Articles online

Experimental Parametric Study of Frequency and Sound Pressure Level on the Acoustic Coagulation and Precipitation of PM2.5 Aerosols

Category: Aerosol Physics and Instrumentation

Volume: 16 | Issue: 12 | Pages: 3012-3025
DOI: 10.4209/aaqr.2015.12.0683
PDF | RIS | BibTeX

Mohsen Amiri1,2, Asghar Sadighzadeh 1, Cavus Falamaki 1,2

  • 1 Safety & Environmental Lab, Nuclear Science and Technology Research Institute, AEOI, Tehran, Iran
  • 2 Chemical Engineering Department, Amirkabir University of Technology, Tehran, Iran


Rapid precipitation and coagulation at high acoustic intensity (≥ 155).

Dominant effect of turbulence induced interactions at high intensity (162 dB).

Development of a novel empirical correlation for filtration efficiency prediction.

Positive effects of frequency and sound pressure level on filtration efficiency.

At the condition of 749 (Hz) and 162 (dB) the filtration efficiency reaches 83%.


The efficiency of particle removal for PM2.5 aerosols using conventional separation systems is generally low. In this paper, acoustic precipitation and coagulation of aerosols as a preconditioning system is investigated experimentally. The results of experimental study concerning the effect of frequency and sound pressure level (SPL) on the acoustic coagulation and precipitation of PM2.5 aerosols are presented. An acoustic particle conditioning setup was used to perform experiments at the resonance frequencies of 204, 550, 650 and 749 (Hz), and SPLs 140, 150, 155, 162 dB. All experiments were performed under ambient condition and similar initial concentration. The experimental results showed that the effect of acoustics on filtration efficiency is amplified by increasing the frequency and intensity. Eventually, at the frequency of 749 (Hz) and 162 (dB) the acoustic coagulation and precipitation efficiency reaches about 83% which is significant. The results of this study (experimentally and theoretically) prove the existence of a threshold in SPL (≥ 155 dB) at which the acoustic precipitation and coagulation efficiency increase rapidly, implying the importance of turbulence coagulation interactions at high intensity acoustic waves. In addition, a new empirical correlation was developed for the acoustic coagulation and precipitation efficiency with reasonable accuracy.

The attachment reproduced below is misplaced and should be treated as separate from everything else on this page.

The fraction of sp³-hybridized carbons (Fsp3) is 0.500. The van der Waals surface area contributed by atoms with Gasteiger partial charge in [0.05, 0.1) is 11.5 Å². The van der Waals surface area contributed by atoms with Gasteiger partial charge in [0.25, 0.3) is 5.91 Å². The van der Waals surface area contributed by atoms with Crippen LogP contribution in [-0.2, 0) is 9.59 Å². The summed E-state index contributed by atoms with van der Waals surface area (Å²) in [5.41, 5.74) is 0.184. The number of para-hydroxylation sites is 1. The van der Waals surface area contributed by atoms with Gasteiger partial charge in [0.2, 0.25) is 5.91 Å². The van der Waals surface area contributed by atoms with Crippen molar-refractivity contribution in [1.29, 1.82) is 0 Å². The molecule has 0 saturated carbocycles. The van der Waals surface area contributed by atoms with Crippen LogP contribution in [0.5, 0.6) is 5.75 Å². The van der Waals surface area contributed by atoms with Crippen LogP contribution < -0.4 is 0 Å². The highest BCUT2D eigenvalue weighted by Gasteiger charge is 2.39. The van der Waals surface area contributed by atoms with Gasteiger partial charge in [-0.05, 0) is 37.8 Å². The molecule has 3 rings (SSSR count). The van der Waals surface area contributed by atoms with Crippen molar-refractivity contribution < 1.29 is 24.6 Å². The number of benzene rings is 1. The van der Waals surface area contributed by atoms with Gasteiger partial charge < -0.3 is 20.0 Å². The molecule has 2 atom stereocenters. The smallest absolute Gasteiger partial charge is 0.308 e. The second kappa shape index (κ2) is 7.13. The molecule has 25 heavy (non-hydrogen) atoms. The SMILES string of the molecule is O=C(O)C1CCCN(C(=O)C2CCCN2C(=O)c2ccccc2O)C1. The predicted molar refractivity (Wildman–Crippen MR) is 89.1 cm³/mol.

Aerosol coagulation Precipitation Acoustic wave Coagulation kernels Turbulence interactions

Related Article

Improved Photocatalytic Air Cleaner with Decomposition of Aldehyde and Aerosol-Associated Influenza Virus Infectivity in Indoor Air

Kimiyasu Shiraki , Hiroshi Yamada, Yoshihiro Yoshida, Ayumu Ohno, Teruo Watanabe, Takafumi Watanabe, Hiroyuki Watanabe, Hidemitsu Watanabe, Masao Yamaguchi, Fumio Tokuoka, Shigeatsu Hashimoto, Masakazu Kawamura, Norihisa Adachi
Accepted Manuscripts
DOI: 10.4209/aaqr.2017.06.0220